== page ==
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Ignalina-1 closed in next three years?

Nuclear Monitor Issue: 
#502
13/11/1998
Article

(November 13, 1998) An international high-level expert group has recommended that the European Union press Lithuania to close the Ignalina-1 reactor without rechanneling. Lithuania wants to organize a technical review group with the European Union to look at how and when the Ignalina-1 reactor could be closed. Officials also said that without a shutdown, they want financial help from the EU.

(502.4953) WISE Amsterdam - Some 28 parliamentary deputies of various political stripes have signed an appeal to set up a commission that, among other things, would study alternative sources of energy to the Ignalina nuclear power plant. Lithuanian Foreign Minister Saudargas says the government has already begun considering how to find new jobs for plant employees. More than 1,000 people work at the plant, as well as others in the town of Visignas which was built for plant workers and provides all their services. But not all would lose their jobs, since Ignalina's second reactor could continue to run for seven or eight more years, according to government officials.
Reason for closure is to be the warping of fuel channels: Ignalina-1 can only operate 32 more years without changing its fuel channels. RBMK fuel channels warp under radiation and thermal stresses, narrowing the gaps between them and the graphite moderator. Eventually, they narrow to the point where reactors cannot be "safely" operated unless the channels are replaced. It is believed that this point would be reached after one year at full power. Because the reactor does not operate at full power but at different power levels, it is estimated that one year full power works out to be three years at current levels. The three-year life-limit, however, could be prolonged until 2005 if the reactor operates at lower power or by making other adjustments.
Lithuania agreed not to replace the fuel channels when it reached a ECU 33 million (US$ 38.7 million) agreement with the European Bank for Reconstruction and Development back in 1992. Then European Union felt it was necessary to close the RBMK's reactors as soon as possible. Agreed upon was the closure of Unit-1 in 1999 and Unit-2 in 2002. But the EU gave financial aid for short-term safety upgrade of the reactors, without much pressure for meeting the agreed upon timetable for closure. Official EU policy states that a condition for joining the European Union is the closure of "Category 3, or non-upgradable units", the Ignalina RBMK reactors are in this category. (see also related story: 'Real Ways to Reduce Nuclear Risk in Eastern Europe'.) It is still unclear if the EU still takes seriously the condition for joining the EU (closure of the reactors) as mentioned in the Agenda 2000. Already, in March this year, the European Commission stated that some of the countries with Category 3 reactors "will continue to have difficulties in meeting agreed upon early closure timetables". The report admitted that Ignalina-1 would not be shut down before 2002 and Unit-2 not before 2005. Now these expectations would not even be met.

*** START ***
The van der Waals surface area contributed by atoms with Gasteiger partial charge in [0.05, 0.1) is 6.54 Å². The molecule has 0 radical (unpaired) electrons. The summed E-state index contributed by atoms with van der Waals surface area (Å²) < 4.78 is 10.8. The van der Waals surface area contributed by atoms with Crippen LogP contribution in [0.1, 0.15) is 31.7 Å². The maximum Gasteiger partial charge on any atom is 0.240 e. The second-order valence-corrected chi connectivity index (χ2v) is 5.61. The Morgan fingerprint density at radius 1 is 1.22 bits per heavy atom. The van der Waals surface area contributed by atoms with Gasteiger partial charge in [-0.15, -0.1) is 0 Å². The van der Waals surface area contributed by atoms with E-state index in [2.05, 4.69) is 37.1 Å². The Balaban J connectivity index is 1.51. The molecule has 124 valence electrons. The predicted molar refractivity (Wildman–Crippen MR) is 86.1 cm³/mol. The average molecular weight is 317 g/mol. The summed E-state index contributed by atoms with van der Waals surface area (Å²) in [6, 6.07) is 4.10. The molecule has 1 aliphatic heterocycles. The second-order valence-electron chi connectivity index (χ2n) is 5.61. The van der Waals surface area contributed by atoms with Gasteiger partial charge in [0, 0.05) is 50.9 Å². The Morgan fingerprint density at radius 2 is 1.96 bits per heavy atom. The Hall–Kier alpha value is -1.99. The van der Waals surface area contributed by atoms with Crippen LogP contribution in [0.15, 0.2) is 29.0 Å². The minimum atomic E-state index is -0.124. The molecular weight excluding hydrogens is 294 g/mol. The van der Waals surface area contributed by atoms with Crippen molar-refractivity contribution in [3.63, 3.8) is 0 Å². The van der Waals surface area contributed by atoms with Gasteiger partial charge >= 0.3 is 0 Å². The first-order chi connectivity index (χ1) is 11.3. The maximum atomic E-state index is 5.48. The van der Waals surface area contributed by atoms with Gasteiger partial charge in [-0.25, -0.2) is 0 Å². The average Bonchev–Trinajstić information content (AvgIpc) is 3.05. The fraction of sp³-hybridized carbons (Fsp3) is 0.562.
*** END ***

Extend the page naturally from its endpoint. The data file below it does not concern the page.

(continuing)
Only last month experts said the European Union and its current member states should abandon any "rigid requirements for conditionality (of aid), and especially plant closure agreements", because they run counter to the main objective of improving nuclear safety.

Lithuanian officials in the past had made clear that the preferred option would be to rechannel the reactor (and thus break the EBRD agreement), continue operation for 10 to 15 years, and sell the electricity to foreign customers to receive hard currency.

Sources:

Contact: Lithuania Green Movement, P.O. Box 156, Kaunas LT- 3000, Lithuania.
Tel: +370-7-207 250
Email: atgaji@kaunas.omnitel.net